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On our last day of being in Portland, I took my Aunt’s car out and picked up Cybelle. We went for a long drive through the back roads, with strawberry lemonade and fries in the center console from Burgerville. We listened to Channel Orange twice, feeling the end of this chapter, this version of home, and knowing everything would change again.

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San Francisco is where my parents met, (my dad went to Berkley, my mom went to Golden Gate) and where my mom lived when she was a child.

My aunt tells me stories about “Orthodontist Day” as she calls it. My mom & auntie were the among the first test subjects for braces, having to go to the Orthodontists every month from the time my aunt was 6 and my mom was 10. They would go in the morning, take the whole day off from school, ride cable cars, get ice cream, watch ladies fold fortune cookies, go to Baker’s Beach. It was always an adventure.

I think about them growing up there, being so young and having the city at your finger tips because of public transportation. San Francisco is magical as it is, but through the eyes of a child it must be a dream.

When Cybelle and I landed in San Francisco, our priority was iced coffee and wandering around the rainbow-adorned streets of the Castro. Around 4 pm we decided that yeah, maybe we should find a place for the night.

That’s where Sheila comes in.

My go-to for place is to stay is always at a Bed and Breakfast. You get local insight, free breakfast, and a homey feeling. Hotels always feel a bit too rigid for me— the sheets are crisp and white and the windows almost never open.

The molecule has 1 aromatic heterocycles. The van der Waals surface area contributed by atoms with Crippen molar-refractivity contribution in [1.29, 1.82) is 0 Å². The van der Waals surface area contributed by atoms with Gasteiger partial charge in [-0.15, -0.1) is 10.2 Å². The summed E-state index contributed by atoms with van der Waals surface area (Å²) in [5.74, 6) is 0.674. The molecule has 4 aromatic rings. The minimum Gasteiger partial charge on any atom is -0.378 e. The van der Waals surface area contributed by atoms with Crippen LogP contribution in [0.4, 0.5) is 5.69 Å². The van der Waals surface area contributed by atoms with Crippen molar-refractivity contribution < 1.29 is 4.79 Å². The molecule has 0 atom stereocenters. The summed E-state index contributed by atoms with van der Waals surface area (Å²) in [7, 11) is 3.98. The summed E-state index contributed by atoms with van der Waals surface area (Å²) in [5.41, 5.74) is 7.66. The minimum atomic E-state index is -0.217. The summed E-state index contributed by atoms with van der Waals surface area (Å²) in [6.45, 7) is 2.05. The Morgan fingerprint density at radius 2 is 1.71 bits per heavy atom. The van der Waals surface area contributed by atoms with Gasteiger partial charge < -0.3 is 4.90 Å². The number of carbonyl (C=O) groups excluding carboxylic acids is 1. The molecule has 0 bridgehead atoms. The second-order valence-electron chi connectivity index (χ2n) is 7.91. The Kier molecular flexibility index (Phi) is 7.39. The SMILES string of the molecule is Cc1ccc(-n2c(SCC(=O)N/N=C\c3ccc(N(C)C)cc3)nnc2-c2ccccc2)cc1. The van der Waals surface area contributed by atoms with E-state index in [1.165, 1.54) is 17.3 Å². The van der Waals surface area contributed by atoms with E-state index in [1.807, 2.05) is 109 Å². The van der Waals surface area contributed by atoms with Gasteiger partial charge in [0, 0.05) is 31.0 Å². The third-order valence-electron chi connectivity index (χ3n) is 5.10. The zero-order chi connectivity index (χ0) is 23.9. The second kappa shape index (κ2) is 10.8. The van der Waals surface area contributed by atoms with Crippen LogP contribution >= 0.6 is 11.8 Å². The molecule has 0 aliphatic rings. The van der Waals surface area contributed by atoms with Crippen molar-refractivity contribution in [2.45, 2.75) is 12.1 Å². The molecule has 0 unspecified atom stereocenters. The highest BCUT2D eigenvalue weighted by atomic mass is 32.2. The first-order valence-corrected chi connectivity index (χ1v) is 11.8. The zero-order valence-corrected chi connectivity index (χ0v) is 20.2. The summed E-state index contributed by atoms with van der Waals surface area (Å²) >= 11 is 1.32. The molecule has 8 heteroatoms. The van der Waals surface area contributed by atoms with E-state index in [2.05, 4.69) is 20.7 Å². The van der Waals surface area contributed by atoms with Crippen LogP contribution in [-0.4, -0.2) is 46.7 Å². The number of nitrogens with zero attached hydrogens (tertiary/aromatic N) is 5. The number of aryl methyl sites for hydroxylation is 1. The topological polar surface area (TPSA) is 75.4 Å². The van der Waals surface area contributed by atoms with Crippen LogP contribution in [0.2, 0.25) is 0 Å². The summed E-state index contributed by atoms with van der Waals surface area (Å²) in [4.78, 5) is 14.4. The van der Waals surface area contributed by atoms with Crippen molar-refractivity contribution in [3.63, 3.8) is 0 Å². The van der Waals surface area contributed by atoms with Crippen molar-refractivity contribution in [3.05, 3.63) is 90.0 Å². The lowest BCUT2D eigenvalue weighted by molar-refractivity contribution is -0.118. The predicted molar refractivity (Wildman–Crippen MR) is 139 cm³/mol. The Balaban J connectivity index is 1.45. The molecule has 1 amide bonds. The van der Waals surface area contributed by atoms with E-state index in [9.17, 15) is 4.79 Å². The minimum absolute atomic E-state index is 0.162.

We found Noi’s Nest online, and called and she had a room available, and would give it to us for a discount that night. (and the next and the next, as it would turn out). Paige arrived late, around 3 in the morning after two delayed flights. She scooched in next to us, and we all three slept in the same king bed.

None of us brought toothpaste, we each wore the same jeans every day of the trip, and walked around 8 miles a day.

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Sheila in the living room, in a headdress she designed, By Paige

Sheila made us feel inadequate every morning, asking what we had done the previous night. Before we could muster up the pathetic excuse of we spent all night editing and then fell asleep, she would interrupt, “Well, I went to three parties!”

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Paige getting ready, photo by me
Our room, photos by Paige
First day, walking around San Francisco, photo by Paige
Art gallery my godparents took us to, by me

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Getting ourselves together over $3 chinese food before an interview in Oakland, by me

We had a long day in Oakland. Took the Bart in the morning, got giant cups of iced coffee and started the day. On the schedule was two interviews with two artists, and two hours of downtime in-between.

I fell in love with Oakland pretty quickly. It’s affectionately referred to as the Brooklyn of San Francisco, but it has a sunnier charm than that. Tall, warehouse style buildings, bright blue skies, and a lake with unexplained rainbow letters that say “Fairyland” jutting out from a grassy hill. We sat by the water for a bit, all of us with headphones in our ears.

Downtime in Oakland, by me
Transportaion: Will’s car, and the Bart, by Paige
Behind the scenes: Interviewing Olivia, by me

San Francisco was where we did the main feature spread for the Issue, and shot almost every photo that you see throughout. I also put together a photo series with some of my favorite photos that Paige took on this trip.